Triple core processors have allowed AMD to sell a lot more Phenoms, as any Quad Cores that have one core that is not up to spec can have the troublemaker disabled.  Now they have a fully functional Triple Core, which runs at the speed they had expected it to.  Of course, things are never that easy.  In this case it is the assumption that many programs make, that the number of cores available will be divisible by two, so a triple core is identified as a single.  Lost Circuits tries to pin down where you might see this problem, and just how many end users will ever notice the lack of the fourth core.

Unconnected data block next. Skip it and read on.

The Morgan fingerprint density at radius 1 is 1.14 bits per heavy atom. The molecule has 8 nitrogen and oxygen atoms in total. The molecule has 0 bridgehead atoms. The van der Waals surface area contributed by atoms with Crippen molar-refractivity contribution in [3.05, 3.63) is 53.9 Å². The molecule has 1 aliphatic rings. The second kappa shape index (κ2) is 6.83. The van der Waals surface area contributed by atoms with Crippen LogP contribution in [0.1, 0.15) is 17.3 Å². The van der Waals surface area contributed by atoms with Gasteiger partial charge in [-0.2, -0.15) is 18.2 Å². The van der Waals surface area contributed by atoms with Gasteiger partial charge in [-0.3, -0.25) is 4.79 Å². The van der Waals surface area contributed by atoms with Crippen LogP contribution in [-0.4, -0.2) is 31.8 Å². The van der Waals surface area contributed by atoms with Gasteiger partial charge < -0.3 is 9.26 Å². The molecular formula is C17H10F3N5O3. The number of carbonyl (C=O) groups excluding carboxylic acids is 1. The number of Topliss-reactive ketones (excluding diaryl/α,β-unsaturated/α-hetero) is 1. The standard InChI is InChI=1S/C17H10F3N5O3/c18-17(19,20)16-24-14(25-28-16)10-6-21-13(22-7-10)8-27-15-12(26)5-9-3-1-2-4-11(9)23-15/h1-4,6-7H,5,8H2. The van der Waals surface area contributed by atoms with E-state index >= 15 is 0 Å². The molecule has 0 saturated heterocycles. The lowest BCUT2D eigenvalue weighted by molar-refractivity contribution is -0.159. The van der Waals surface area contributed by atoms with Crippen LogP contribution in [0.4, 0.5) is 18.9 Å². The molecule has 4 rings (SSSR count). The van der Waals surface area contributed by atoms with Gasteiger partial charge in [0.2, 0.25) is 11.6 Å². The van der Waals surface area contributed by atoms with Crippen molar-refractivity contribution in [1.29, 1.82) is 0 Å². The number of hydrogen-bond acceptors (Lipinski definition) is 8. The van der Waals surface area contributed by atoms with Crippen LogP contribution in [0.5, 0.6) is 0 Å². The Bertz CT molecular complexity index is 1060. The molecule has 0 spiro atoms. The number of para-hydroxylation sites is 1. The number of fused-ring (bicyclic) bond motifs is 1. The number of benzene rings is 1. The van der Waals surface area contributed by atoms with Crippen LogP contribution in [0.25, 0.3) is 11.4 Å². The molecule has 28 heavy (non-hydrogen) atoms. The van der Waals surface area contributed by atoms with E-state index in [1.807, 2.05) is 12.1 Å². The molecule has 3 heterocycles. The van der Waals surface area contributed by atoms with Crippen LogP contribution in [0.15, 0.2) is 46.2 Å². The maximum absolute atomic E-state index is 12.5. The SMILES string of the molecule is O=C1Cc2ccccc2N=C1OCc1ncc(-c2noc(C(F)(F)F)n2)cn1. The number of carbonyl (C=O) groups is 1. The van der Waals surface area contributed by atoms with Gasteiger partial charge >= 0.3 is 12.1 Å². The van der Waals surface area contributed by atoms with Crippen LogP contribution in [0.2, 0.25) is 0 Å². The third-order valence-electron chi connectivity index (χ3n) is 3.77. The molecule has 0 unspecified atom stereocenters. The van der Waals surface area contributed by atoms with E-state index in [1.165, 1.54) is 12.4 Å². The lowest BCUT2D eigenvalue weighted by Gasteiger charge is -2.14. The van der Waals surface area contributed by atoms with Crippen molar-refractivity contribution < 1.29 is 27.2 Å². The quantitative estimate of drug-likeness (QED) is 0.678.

“Three Cores instead of four is the word of the day. AMD follows in the footsteps of ATI’s “Pro” series to increase yield on the Phenom series. As it turns out, though, it is not just an issue of reducing the number of cores and incurring some scaling back of performance, there are also software recognition and licensing issues that come into play. In the end, while the Phenom X3 performs admirably well in some applications, it’s performance comes in last in a number of other applications simply because, in a triple core configuration, those will only utilize a single core.

Does that really matter for the end user?”

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